Tim Tebow’s Christian Fervor Annoys Me

And I totally feel guilty about it.

Tim Tebow bugs me, and I’m feeling a little guilty about it. It makes sense to be annoyed by Larry the Cable Guy or Charles Manson or Progressive Flo … but Tebow? Good-looking star athlete, hero of the Broncos overtime against Pittsburgh, and a good Christian? Ah, there it is: The sleeve-wearing, knee-bending religion that irks me and, at the same time, elicits a sense of guilt for the sentiment. How can a man who stands up and professes his faith rub so many people the wrong way? I’ve been stewing about this, I’m sure, in an attempt to validate my feelings and not feel like a jerk for disliking someone’s religious convictions. I mean, he’s not standing up and rallying people to smoke meth or not pay their taxes or anything; he’s just saying he likes Jesus.

The first thing that strikes me is how his zeal makes me feel about my own religious stance. I am a practicing Catholic and obey all the Catholic rules and regs (okay, most of them anyway), but Tebow’s in-your-face attitude feels like an attempt to diminish my own convictions, like I’m not a good person unless I write scripture across my face. And why is it noteworthy that an NFL quarterback is “saving” himself for marriage or how he feels about abortion? It’s not the fact that he has opinions about these issues—we all should—but I’m annoyed that sports writers and the general public’s interest in asking him about such things seems to carry as much weight as asking him how he feels about orchestrating the shortest overtime play in NFL history, or advancing in the playoffs. Tim Tebow and his family have made the NFL a platform for such a discussion. It’s annoying, right?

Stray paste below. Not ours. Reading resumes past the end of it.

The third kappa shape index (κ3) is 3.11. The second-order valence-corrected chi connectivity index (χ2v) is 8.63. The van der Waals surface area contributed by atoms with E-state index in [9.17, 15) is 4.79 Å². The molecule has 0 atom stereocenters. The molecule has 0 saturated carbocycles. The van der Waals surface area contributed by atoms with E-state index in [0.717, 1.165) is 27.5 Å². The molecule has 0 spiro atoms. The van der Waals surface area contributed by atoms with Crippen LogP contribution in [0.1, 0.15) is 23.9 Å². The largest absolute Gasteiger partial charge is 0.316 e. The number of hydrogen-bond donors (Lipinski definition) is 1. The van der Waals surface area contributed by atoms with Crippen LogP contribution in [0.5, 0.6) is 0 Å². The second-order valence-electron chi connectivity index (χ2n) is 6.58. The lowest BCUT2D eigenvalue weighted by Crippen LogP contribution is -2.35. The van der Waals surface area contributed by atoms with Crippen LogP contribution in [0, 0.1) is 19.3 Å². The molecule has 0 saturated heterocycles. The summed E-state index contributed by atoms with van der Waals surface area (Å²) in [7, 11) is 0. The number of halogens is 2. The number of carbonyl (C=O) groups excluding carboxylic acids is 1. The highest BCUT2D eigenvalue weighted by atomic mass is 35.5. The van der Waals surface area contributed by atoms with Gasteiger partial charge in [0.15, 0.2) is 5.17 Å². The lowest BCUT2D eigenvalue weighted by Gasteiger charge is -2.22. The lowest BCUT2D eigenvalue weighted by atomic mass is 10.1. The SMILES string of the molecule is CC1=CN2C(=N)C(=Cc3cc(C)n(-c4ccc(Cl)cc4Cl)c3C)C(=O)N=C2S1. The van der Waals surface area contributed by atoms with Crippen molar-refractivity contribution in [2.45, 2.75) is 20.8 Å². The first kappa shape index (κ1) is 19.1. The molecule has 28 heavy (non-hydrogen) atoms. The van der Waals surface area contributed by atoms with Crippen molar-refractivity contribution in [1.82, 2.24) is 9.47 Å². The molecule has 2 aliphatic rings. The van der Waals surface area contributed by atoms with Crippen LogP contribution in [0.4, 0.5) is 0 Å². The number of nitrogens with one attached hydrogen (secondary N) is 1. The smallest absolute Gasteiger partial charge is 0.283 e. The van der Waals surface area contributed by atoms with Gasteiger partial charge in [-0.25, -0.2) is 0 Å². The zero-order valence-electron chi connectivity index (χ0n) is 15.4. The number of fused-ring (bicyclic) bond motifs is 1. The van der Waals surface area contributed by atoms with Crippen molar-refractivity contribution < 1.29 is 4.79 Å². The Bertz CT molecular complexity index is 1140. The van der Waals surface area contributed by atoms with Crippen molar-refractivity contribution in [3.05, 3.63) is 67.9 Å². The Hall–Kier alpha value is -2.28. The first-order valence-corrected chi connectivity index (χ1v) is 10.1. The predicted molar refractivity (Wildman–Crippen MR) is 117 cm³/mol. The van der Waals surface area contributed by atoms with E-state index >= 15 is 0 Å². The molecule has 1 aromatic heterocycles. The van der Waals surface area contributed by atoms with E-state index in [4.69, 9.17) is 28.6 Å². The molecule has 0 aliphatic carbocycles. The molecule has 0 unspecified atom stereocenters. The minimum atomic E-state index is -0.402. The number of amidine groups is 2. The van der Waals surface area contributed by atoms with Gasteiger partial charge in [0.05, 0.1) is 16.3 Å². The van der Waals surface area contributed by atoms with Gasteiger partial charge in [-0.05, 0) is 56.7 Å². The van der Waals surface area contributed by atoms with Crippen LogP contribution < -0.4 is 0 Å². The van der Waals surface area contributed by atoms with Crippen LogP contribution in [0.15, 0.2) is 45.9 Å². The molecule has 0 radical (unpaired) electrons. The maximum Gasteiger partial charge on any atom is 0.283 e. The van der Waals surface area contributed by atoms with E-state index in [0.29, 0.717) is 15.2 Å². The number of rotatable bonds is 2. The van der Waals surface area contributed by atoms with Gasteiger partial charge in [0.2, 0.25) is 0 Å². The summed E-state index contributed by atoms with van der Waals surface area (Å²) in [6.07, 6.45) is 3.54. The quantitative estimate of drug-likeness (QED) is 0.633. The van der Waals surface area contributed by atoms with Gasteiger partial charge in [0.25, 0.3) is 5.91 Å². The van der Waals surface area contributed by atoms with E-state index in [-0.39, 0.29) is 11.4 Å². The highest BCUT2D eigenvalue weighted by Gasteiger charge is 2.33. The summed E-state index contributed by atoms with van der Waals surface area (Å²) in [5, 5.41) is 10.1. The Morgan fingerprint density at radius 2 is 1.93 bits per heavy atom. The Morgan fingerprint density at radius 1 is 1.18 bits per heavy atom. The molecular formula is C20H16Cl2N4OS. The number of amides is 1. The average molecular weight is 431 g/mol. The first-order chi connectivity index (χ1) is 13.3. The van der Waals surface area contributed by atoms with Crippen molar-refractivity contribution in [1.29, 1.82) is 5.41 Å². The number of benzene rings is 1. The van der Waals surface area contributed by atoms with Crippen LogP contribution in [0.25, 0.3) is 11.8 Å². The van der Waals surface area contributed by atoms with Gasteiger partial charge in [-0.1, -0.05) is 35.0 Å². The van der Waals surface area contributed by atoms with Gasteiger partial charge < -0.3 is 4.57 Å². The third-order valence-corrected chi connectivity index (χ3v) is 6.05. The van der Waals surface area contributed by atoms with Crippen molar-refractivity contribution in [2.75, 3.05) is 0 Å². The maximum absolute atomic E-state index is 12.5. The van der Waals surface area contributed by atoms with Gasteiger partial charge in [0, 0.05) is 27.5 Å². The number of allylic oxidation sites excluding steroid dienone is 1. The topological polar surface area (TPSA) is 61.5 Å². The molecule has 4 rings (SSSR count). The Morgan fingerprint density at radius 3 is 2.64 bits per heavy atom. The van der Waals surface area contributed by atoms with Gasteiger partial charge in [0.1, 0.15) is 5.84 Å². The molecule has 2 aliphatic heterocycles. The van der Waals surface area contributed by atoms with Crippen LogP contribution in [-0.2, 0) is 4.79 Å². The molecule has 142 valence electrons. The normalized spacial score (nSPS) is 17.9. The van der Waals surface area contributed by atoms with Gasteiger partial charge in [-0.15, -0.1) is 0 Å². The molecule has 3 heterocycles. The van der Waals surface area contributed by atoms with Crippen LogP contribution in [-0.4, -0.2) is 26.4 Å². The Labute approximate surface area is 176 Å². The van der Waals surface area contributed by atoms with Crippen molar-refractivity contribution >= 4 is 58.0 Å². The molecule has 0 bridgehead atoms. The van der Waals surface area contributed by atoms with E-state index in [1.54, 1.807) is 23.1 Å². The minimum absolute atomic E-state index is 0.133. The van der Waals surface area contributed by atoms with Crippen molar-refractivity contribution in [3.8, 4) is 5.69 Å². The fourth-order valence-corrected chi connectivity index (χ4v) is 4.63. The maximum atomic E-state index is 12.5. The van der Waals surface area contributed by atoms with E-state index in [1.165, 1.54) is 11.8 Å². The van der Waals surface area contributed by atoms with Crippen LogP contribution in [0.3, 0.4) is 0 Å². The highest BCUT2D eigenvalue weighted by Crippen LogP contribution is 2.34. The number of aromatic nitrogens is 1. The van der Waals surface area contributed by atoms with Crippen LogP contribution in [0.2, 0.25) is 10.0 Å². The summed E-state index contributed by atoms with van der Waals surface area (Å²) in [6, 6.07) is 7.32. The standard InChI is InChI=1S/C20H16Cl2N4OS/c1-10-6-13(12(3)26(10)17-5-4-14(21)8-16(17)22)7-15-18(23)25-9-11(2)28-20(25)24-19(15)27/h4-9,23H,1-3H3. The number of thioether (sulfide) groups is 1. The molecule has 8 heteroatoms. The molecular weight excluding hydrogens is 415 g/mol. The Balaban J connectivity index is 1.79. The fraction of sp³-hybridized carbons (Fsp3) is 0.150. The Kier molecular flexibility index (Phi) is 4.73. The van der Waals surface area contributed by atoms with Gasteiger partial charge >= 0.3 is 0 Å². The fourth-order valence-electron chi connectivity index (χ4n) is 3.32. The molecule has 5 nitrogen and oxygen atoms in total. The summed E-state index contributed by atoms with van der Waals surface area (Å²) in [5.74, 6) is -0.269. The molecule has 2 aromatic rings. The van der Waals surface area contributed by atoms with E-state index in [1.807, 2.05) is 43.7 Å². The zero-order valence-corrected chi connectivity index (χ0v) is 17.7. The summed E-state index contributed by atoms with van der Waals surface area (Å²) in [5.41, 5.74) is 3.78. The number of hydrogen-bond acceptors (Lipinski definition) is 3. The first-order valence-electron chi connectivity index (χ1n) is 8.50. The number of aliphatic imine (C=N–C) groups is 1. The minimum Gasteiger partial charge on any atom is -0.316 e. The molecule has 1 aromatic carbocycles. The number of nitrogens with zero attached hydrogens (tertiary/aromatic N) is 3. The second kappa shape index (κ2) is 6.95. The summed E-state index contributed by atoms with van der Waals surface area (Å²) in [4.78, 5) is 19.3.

Now let’s get to the most overt display of his conviction: the “take a knee, head in hand, thank God for that win” pose. He’s not the first to bring religion into the game. I remember Reggie White joining hands for prayer before a game, and David Akers would always look up to God/Heaven/Jesus and give a nod after each kick, so why does it bug me so much when Tim Tebow does it? Maybe because it seems just plain silly to me. I can’t imagine that God has anything at all to do with the outcome of a football game; I’m kind of thinking he might have more important things on his plate like famine, disease and the erosion of morality, but maybe I’m wrong. In fact, maybe I should give it a try. Next time my pot roast comes out perfectly, maybe I should drop to the kitchen floor in a Rodin-esque pose, plop my head down onto my fist and thank the Lord that my family will be eating a winner of a dinner.